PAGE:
The Mist Review
By Joe Lozito
There's something very wrong in "The Mist". And I don't mean the wholly unscary CGI beasties that pop out exactly as expected to gobble up the supporting cast of Frank Darabont's horrendous adaptation of Stephen King's novella. No, I'm referring more to the stilted pacing, sub-B-level acting and unintentional-laugh-filled script. How could Mr. Darabont - Hollywood's Stephen King go-to adapter after 1994's fan favorite, "The Shawshank Redemption", and 1999's schmaltz-fest, "The Green Mile" - have gone so amiss? Well, let's start from the top.
As in Mr. King's novella, an eerie fog rolls into a small Maine town ('natch) trapping a mixed-bag of rationalists and religious nuts in a supermarket - apparently Mr. Darabont will only adapt a King story that involves some kind of prison. No sooner does someone say "I'll be right back" then a loading dock door opens, letting in some of the worst CGI effects I can remember in a mainstream Hollywood film. Adopting the jerky handheld technique from the Sci-Fi Channel's "Battlestar Galactica", but apparently learning nothing from the teachings of "Jaws", Mr. Darabont lets his creatures roam free in broad daylight in all their computer-generated fakery. Aside from the awful, bogus tentacles that shriek and spout claws, there are moth-type flying thingies as well as something that looks like an emaciated first-draft of Watto from "The Phantom Menace"
. And the less said about the acid-spewing spiders the better. Regardless of how much embellishing occurs in his script, Mr. Darabont fights a losing battle here. Nothing his computer wizards can create will match the conjurings of Mr. King's text (or his reader's imaginations). As if that's not bad enough, there's not a single moment of suspense to make the creature attacks scary. It's as though Mr. Darabont has never seen a horror movie before. If a window is framed in the background of any shot, you know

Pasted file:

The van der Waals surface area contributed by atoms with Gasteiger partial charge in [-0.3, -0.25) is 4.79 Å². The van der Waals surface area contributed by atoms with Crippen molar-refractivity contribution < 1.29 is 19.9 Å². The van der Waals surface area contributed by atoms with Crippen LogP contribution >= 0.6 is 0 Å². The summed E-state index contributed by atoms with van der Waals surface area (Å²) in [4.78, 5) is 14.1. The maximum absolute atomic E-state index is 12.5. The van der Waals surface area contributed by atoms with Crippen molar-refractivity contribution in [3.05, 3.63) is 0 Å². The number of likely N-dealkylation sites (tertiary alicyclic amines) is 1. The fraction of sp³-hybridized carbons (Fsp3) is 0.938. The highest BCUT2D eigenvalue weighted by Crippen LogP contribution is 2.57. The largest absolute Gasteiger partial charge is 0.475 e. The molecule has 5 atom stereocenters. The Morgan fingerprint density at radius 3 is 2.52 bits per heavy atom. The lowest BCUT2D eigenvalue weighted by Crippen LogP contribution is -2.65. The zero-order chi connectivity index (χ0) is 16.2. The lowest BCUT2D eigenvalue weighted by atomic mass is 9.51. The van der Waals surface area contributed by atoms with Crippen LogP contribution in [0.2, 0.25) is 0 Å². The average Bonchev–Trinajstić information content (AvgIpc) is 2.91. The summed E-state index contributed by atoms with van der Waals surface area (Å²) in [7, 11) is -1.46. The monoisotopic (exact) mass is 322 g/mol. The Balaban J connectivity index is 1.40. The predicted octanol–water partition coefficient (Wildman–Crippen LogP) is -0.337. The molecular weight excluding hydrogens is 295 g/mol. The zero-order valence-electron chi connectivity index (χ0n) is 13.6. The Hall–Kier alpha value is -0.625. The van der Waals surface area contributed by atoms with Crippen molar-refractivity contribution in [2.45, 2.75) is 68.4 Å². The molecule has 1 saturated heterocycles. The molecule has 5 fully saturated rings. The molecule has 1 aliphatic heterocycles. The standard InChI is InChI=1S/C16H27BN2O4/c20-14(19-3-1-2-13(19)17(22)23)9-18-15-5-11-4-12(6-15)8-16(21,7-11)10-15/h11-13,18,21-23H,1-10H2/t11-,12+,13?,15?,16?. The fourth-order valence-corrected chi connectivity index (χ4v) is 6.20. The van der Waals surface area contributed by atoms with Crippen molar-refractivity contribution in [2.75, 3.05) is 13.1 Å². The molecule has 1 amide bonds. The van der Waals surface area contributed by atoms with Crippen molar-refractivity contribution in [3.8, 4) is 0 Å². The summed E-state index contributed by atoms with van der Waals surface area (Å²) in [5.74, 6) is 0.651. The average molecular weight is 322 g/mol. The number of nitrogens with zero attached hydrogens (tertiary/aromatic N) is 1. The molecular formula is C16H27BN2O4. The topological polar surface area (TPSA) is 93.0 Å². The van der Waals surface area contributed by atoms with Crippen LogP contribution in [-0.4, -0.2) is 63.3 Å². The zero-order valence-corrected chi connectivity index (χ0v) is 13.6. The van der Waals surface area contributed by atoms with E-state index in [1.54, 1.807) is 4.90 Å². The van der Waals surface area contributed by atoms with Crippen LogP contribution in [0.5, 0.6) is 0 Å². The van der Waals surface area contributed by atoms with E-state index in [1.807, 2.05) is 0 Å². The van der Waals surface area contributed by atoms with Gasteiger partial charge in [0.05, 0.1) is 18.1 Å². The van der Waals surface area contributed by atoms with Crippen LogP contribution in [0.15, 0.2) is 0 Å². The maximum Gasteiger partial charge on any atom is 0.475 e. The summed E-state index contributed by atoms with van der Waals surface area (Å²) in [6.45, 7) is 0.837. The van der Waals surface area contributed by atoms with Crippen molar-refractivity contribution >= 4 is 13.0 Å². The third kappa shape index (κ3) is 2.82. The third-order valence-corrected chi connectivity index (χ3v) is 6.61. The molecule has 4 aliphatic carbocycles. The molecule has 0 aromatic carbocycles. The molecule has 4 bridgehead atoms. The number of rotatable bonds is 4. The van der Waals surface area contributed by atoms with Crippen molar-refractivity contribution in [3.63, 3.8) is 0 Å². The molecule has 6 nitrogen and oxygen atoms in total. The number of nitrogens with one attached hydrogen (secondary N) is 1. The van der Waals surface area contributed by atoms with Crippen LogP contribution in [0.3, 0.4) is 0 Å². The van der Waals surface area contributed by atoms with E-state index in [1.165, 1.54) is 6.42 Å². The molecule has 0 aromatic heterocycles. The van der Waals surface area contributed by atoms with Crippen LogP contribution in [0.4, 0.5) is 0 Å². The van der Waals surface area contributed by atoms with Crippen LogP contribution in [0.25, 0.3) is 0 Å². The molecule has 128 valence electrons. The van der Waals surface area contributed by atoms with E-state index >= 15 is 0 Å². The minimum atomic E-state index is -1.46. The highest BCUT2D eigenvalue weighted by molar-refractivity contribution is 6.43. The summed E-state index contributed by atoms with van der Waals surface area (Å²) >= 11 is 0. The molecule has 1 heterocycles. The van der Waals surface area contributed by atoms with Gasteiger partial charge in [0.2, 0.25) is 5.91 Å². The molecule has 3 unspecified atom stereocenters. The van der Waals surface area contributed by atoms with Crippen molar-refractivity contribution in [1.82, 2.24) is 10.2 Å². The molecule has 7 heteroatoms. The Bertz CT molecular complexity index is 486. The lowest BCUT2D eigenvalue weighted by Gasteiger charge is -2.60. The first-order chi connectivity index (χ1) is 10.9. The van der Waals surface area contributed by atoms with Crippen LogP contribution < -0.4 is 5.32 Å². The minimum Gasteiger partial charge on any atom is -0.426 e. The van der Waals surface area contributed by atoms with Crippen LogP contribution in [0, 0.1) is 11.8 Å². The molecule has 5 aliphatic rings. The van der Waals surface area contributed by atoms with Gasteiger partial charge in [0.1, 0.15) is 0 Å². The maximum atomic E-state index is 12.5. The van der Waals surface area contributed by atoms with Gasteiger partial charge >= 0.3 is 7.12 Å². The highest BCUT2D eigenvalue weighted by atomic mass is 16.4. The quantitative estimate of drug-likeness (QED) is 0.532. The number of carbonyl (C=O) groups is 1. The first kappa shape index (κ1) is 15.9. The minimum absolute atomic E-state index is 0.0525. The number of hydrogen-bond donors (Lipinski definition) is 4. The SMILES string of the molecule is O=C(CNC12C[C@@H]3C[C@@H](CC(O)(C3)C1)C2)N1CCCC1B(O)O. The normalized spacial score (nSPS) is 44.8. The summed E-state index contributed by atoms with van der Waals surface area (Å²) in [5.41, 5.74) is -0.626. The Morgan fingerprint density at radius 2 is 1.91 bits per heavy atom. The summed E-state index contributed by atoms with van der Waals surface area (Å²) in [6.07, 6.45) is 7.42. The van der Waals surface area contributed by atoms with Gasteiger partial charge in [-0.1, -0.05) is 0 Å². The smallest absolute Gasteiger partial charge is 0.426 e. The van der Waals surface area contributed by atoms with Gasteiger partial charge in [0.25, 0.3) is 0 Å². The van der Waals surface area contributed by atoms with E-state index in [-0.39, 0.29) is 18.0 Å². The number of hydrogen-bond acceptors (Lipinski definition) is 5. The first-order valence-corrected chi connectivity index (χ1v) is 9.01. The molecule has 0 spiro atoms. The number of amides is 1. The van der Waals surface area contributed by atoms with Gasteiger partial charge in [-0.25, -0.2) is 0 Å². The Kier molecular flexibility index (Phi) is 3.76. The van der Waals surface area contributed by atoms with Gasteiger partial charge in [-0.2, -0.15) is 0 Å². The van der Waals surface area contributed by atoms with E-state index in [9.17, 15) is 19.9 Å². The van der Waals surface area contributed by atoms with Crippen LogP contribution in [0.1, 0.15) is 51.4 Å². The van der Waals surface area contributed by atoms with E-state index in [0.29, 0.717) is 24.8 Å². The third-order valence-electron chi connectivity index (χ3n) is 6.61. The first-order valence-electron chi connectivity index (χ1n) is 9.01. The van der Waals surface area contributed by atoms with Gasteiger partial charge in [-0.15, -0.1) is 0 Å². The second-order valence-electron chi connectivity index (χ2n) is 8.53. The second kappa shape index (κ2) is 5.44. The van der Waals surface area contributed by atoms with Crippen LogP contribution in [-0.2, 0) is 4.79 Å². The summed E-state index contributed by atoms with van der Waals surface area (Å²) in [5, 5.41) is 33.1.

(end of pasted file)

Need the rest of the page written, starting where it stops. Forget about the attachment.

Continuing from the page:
a creature's about to appear.
In the center of it all is Thomas Jane - about as close to a classic B-movie actor as we have nowadays (if you don't remember him from 2004's tragic comic adaptation "The Punisher", you might recall his shark-surfing turn in 1999's waterlogged Renny Harlin fiasco "Deep Blue Sea"
). As a father struggling to protect his son (Nathan Gamble, convincingly scared and mercifully non-annoying), Mr. Jane channels his inner Harrison Ford and gives a grounded, earthy performance that is deserving of its own - far better - action movie.
Of course, Mr. Jane doesn't have much competition since Mr. Darabont's script is peopled with the worst kind of rehashed horror movie caricatures (to be fair, Mr. King's short story didn't do much better) . From the clichéd smalltown hicks who venture into the mist against Mr. Jane's protestations, to the litigious outsider (Andre Braugher, really!) who thinks the locals are trying to get one over on him, to the Bible-beating doomsayer (Marcia Gay Harden, amazingly agreeing to this role) who organizes her own impromptu congregation, "The Mist" is chock full o' nuts.
Too bad none of the characters is remotely...well, a character
, let alone believable or empathetic. About forty minutes into the film (which, at two hours, takes longer to watch than the original novella does to read), right around the time someone trips over the bucket of kerosene, it becomes painfully clear that there's no one to root for in the film. Sadly, Mr. Darabont has a corker of an ending lined up, but the film doesn't come close to earning it. "We're in the middle of a disaster", one character notes midway through the mayhem. This is the one moment in "The Mist" that the audience is likely to identify with.